The art of calm

After our inspired afternoon on wheels, we hire them again, this time tackling a thin dirt track towards a peaceful forest monastery high above Maing Thauk. This picturesque riverside village that straddles both sea and land is bridged by a 400m-long elevated walkway and lies within easy cycling distance from the popular tourist centre at Nyaung Shwe.

If the monastery is indeed worth the long uphill climb, I can’t say. We end up spending the better part of the morning in the open-air workshop of the local motorbike mechanic, getting a puncture repaired and learning a lesson in the art of calm. I’m embarrassed to recall the amount of panic that an inconsequential holed tyre triggered but, at the time, we seemed well and truly stranded.

To our surprise, locals come effortlessly to our aid, accompanying us back down the road and waking a sleepy bike mechanic who patiently resolves our crisis singlehandedly (literally, he had one arm in a sling!). For this, he might have earned a good day’s pay but when we finally persuade him to accept some money his asking price is a meagre 50 cents. Another Myanmar moment? You bet.

We lose our way along foot trails that clamber over tree roots and disappear through doorways where weathered stone elephants stand guard.

Our rides restored, we finally reach Maing Thauk and stroll the rickety timber bridge that provides passage to the other side of town. Boarding a canoe taxi, we pass stilted homes and some of Inle Lake’s most upmarket waterfront hotels where, during the high season, luxurious surrounds, exceptional views and utter seclusion come with an AU$250-a-night price tag.

We opt for cold beers and flash-fried noodles instead, lounging in the middle of Inle’s shimmering sea, watching the world buzz on by and pondering a long list of possible activities to fill the rest of our lakeside stay. A local guide has been tempting us with photographs of sheer-drop waterfalls and secluded swimming holes tucked deep in the forest and accessible only on foot. We can get there in a day and the asking price is modest, but we have bigger trekking aspirations, too.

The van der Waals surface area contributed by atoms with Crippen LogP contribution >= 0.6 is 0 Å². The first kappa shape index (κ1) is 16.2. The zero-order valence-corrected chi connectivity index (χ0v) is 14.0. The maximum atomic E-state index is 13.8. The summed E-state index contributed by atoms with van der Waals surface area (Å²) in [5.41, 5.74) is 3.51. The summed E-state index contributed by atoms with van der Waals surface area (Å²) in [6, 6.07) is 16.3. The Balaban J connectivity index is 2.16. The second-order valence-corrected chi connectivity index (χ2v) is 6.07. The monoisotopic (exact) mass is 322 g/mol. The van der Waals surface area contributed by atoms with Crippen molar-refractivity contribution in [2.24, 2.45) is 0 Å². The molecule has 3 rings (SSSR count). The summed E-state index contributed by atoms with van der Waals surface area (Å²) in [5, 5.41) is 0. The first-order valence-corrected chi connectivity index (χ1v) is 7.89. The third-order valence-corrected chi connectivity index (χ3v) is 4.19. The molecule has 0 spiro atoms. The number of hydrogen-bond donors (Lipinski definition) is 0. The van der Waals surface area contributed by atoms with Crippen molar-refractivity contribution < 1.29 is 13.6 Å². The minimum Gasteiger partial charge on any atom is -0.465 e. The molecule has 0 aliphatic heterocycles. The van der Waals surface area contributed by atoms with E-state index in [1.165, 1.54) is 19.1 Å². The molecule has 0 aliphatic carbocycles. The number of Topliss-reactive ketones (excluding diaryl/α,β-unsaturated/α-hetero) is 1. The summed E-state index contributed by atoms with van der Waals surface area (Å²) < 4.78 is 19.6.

HIgh and dry, stilted homes on Inle Lake

Across mountains and through forests, overnighting in villages dotted between Inle Lake’s Nyaung Shwe and Kalaw in the northeast, a popular guided trekking adventure tempts travellers keen to revel in a more real side of Burma and stay off the bus. Equally appealing is the route to Kakku where a “stupa garden” of 2478 monuments dates back to the 3rd century BCE. But, before we strap on our hiking boots, there are more leisurely jaunts closer to town.

From a riverfront room in Nyaung Shwe, where bed and breakfast is ours for a tiny AU$25 a night, the entire lakeside region is within easy reach via boat and bicycle. Khaung Daing’s natural hot springs make a great biking destination across an incredibly scenic landscape dotted with whitewashed and gilded stupas, including the Phwar Ya Thay Paya, known as “Lady Monk” for the lone woman who resides there.

Sunset with a glass in hand from the elevated decks of Red Mountain Estate Vineyard is a popular traveller’s choice — as much for the views as the four sampler wines sold for a tiny AU$2.50 a head. In the heart of Nyaung Shwe, we join the throng of shoppers at Mingalar Market, sourcing a picnic of ripe avocados, bananas, papaya and crackers, which we carry to the river and devour from swinging hammocks.

In all, a week slips by at Inle Lake before the urgency of seeing the rest of the country takes hold. When we do board the overnight bus to Mandalay, we resolve to shake out our tightly packed itinerary of must-see sights and allow much more time to get lost on the back streets and see, smell and discover the real Burma.

Know before you go

  • Getting there
    Air Asia flights from Gold Coast, Sydney, Melbourne and Perth can get you to Kuala Lumpur and onto Yangon or Mandalay. Visit yangonair.com for connecting flights to Heho (an hour’s taxi ride from Inle Lake) or bed down on an overnight bus ride to Nyaung Shwe for a fraction of the price.
  • Staying there
    The travellers’ hub at Nyaung Shwe on the lake’s northern end offers a huge choice of budget hotels, restaurants and booking agents. For upmarket room choices, stay lakeside (rooms at the popular Inle Princess Resort start from AU$250/night). The Royal Inlay Hotel in Nyaung Shwe runs a day spa and offers affordable rooms a cut above the town’s traveller digs.
  • Getting around
    Day-long boat tours of Inle Lake are arranged with ease, starting from about AU$22. Rent bikes for AU$2 a day.
  • Getting organised
    Apply for a 28-day Myanmar visa instantly online here, (US$50 per person). ATMs are located at major tourist destinations and banks everywhere can exchange major currencies (as the country’s alternative currency, US dollars are recommended). For Travel information, head here..
  • Don’t miss
    While in Nyaung Shwe, check out the Aung Puppet Show, a grassroots performance of traditional Myanmar puppetry (AU$4 a ticket).

Catherine Lawson

Catherine Lawson

Journalist, editor, author and adventurer Catherine Lawson travels full-time with photographer-partner David Bristow and their 5-year-old daughter Maya. Captivated by wild places and passionate about their preservation, these storytellers advocate a simple life and document their outdoor adventures to inspire all travellers, but especially families, into the world’s best wild places.